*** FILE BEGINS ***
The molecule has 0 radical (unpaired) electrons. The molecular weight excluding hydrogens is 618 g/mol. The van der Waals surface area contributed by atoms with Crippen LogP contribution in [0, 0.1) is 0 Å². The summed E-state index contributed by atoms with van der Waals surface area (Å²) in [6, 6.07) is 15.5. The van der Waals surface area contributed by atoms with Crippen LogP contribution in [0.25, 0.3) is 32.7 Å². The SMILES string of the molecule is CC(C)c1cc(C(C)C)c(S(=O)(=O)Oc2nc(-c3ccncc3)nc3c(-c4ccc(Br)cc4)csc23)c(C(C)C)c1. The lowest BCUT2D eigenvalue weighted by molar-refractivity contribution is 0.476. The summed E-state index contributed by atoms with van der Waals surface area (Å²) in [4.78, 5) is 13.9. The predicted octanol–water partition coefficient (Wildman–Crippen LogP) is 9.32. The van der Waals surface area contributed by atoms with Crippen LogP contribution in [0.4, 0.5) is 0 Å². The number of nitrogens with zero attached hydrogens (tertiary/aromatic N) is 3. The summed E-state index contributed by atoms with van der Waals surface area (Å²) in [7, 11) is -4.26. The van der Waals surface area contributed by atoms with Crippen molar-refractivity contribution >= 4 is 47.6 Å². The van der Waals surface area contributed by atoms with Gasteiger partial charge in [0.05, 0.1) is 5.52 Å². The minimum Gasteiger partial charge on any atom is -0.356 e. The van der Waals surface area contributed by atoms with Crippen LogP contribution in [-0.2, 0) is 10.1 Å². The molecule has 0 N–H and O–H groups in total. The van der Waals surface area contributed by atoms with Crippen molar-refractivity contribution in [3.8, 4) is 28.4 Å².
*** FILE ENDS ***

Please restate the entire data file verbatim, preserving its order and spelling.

The molecule has 0 radical (unpaired) electrons. The molecular weight excluding hydrogens is 618 g/mol. The van der Waals surface area contributed by atoms with Crippen LogP contribution in [0, 0.1) is 0 Å². The summed E-state index contributed by atoms with van der Waals surface area (Å²) in [6, 6.07) is 15.5. The van der Waals surface area contributed by atoms with Crippen LogP contribution in [0.25, 0.3) is 32.7 Å². The SMILES string of the molecule is CC(C)c1cc(C(C)C)c(S(=O)(=O)Oc2nc(-c3ccncc3)nc3c(-c4ccc(Br)cc4)csc23)c(C(C)C)c1. The lowest BCUT2D eigenvalue weighted by molar-refractivity contribution is 0.476. The summed E-state index contributed by atoms with van der Waals surface area (Å²) in [4.78, 5) is 13.9. The predicted octanol–water partition coefficient (Wildman–Crippen LogP) is 9.32. The van der Waals surface area contributed by atoms with Crippen LogP contribution in [0.4, 0.5) is 0 Å². The number of nitrogens with zero attached hydrogens (tertiary/aromatic N) is 3. The summed E-state index contributed by atoms with van der Waals surface area (Å²) in [7, 11) is -4.26. The van der Waals surface area contributed by atoms with Crippen molar-refractivity contribution >= 4 is 47.6 Å². The van der Waals surface area contributed by atoms with Gasteiger partial charge in [0.05, 0.1) is 5.52 Å². The minimum Gasteiger partial charge on any atom is -0.356 e. The van der Waals surface area contributed by atoms with Crippen LogP contribution in [-0.2, 0) is 10.1 Å². The molecule has 0 N–H and O–H groups in total. The van der Waals surface area contributed by atoms with Crippen molar-refractivity contribution in [3.8, 4) is 28.4 Å².